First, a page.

Salvador Sánchez

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This article is about the Mexican boxer. For the current vice president of El Salvador, see Salvador Sánchez Cerén.
Salvador Sánchez
S. Sanchez.jpg
Statistics
Real name Salvador Sánchez Narváez
Nickname(s) Sal Sánchez
The Invincible Eagle
The Champ
Chava
Rated at Featherweight
Height 1.70 m (5 ft 7 in)
Reach 170 cm (67 in)
Nationality Mexican
Born January 26, 1959
Santiago Tianguistenco, EdoMex, Mexico
Died August 12, 1982(1982-08-12) (aged 23)
Stance Orthodox
Boxing record
Total fights 46
Wins 44
Wins by KO 32
Losses 1
Draws 1
No contests 0

Salvador Sánchez Narváez (January 26, 1959 – August 12, 1982) was a Mexican boxer born in the town of Santiago Tianguistenco, Estado de México. Many of his contemporaries as well as boxing writers believe that, had it not been for his premature death, Sanchez could have gone on to become the greatest Featherweight boxer of all time.[1] He is also the uncle of Salvador Sánchez II.[2]

Career[edit]

Sánchez started his professional career at the age of 16, as a teenager (after a brief amateur career consisting of reportedly 4 amateur bouts) he started piling up wins against tough Mexican opposition. His first fight of note came in his 19th professional fight against the Mexican bantamweight champion Antonio Becerra. Becerra proved too experienced for the young Sánchez, the bout ended in a split decision defeat for Sánchez.

Sánchez kept on fighting and moved to the Featherweight division. Soon he had beaten people like the Puerto Rican featherweight champion Felix Trinidad Sr., on his way to securing a title shot at world champion Danny "Little Red" Lopez, a popular TV fighter of the late 1970s who was an impressive fighter and had won some spectacular fights against the likes of former world champion David Kotei (twice), Juan Malvares and Mike Ayala. Confident and hard to beat, Lopez was beaten by the 21 year old Sánchez, who knocked out the defending champion in 13 rounds in Phoenix, Arizona, United States on February 2, 1980. Sanchez defended his title for the first time with a 15 round unanimous decision against Ruben Castillo (47–1). Thinking it was just a case of 'beginner's luck' (as it was Sánchez's first world title fight ever), Lopez looked for a rematch and this he got, in Las Vegas. This time Sánchez defeated Lopez by 14th round TKO. In his next fight, he defeated Patrick Ford (15–0) .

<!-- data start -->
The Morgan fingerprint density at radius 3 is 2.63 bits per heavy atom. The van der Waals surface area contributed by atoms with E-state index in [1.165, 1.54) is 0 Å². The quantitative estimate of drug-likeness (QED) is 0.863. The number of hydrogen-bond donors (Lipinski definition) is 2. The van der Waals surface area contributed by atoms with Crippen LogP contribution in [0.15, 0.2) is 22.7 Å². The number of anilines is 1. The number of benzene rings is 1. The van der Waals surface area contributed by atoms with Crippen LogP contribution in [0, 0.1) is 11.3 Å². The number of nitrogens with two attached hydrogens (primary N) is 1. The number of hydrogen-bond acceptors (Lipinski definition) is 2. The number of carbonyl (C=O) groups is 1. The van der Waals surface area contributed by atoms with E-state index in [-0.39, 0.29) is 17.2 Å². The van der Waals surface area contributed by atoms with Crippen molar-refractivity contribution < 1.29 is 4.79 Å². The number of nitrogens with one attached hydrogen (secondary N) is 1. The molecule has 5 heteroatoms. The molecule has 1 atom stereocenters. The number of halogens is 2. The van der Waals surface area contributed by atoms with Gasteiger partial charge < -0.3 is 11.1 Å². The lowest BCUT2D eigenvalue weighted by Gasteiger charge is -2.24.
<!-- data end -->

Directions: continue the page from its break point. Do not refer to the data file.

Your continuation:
On December 13, 1980, Sánchez defeated future champion Juan Laporte by unanimous decision. Sánchez then defended his title against Roberto Castanon (43–1–0) and scored a win over Nicky Perez (50–3–0). Then undefeated World Jr Featherweight champion Wilfredo Gómez (32–0–1) went up in weight and challenged Sánchez. Sánchez retained the crown by a knockout in round eight on August 21, 1981, in Las Vegas, and Gómez had to return to the Jr. Featherweight division.